dunson.disney

She refused.

“I don’t believe in that and I decided that if God was going to take him he would have to do it after he was born,” she said. Today, she stands by her decision. The left side of Mikey’s heart grew to 70 percent the size of the right side. The condition might be more manageable were it not that Mikey also suffers from primary intestinal pseudoobstruction (IPO).

As a result of this medically puzzling chronic condition, Mikey’s intestines are unable to process solid food and he must be nourished intravenously.

Thanks to advances in medical technology, such as a tube feeding system, the Dunson family has been able to share a life of many joys, albeit one punctuated by periods of intense stress.

TREATMENT—While Shone’s Syndrome is a severe condition, IPO is a much more dangerous one. There is only one treatment for primary IPO—bowel replacement. At this point, the Dunsons have opted not to pursue this treatment because the procedure is long, painful and often unsuccessful, and there is a very high probability of the body rejecting the new organ.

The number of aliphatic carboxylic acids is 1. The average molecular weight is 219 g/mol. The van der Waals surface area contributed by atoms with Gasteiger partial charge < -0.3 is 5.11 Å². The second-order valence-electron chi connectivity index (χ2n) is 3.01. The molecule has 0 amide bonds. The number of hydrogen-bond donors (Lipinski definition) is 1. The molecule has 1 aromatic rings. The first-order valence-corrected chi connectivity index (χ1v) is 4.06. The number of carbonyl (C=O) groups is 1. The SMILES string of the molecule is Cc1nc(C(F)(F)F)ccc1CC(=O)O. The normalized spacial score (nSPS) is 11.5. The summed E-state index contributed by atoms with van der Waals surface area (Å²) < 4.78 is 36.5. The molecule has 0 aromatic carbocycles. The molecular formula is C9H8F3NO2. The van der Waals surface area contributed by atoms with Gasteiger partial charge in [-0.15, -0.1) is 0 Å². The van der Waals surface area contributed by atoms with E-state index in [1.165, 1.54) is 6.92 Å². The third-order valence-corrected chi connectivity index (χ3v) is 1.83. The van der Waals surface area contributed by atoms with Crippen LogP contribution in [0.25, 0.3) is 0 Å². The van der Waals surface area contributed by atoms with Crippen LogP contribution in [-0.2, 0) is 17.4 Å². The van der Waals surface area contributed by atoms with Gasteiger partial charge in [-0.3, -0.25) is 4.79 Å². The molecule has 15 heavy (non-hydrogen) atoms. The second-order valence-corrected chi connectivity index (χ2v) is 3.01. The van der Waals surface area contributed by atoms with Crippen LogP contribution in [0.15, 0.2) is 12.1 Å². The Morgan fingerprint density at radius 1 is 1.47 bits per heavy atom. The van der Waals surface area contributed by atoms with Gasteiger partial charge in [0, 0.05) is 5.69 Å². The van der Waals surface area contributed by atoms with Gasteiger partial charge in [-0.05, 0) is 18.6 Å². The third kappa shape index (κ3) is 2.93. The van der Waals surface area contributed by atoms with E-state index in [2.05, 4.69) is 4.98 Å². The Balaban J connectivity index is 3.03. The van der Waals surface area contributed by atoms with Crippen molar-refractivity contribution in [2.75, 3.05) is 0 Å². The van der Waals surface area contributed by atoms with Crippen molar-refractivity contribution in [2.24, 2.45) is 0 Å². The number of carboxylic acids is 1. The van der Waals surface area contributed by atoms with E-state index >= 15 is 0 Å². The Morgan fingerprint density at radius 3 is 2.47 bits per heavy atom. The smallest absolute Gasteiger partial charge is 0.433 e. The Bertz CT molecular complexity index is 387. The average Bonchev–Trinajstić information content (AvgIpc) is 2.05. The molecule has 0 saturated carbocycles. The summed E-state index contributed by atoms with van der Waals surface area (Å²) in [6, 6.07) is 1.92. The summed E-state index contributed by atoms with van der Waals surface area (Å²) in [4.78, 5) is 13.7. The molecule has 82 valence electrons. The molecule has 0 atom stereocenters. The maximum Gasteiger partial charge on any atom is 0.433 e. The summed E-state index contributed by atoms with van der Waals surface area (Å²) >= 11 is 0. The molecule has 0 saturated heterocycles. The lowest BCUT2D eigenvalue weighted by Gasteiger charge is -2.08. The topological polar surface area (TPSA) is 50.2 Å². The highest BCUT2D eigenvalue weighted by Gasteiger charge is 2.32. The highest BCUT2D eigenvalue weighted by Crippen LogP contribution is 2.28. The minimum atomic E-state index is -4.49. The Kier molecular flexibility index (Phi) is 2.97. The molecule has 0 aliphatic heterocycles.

Unfortunately, the only alternative isn’t appealing either.

Currently, Mikey receives nutrients through three tubes—one that feeds into his heart, one that feeds into his stomach, and one that feeds into a segment of the small intestine called the jejunum.

Food consists of a $1,200 per unit liquid called TPN, which, when used on children, destroys their liver. It is unknown how long Mikey can subsist on TPN before his liver fails, but he will eventually succumb to it if another method of feeding him is not developed, Teresa said.

Until last year, Mikey was dangerously vulnerable to complications arising from the feeding system. Periodically, harmful bacteria would travel from inside his body to the point where his heart feeding tube entered his body, causing septic infections that usually landed him in intensive care.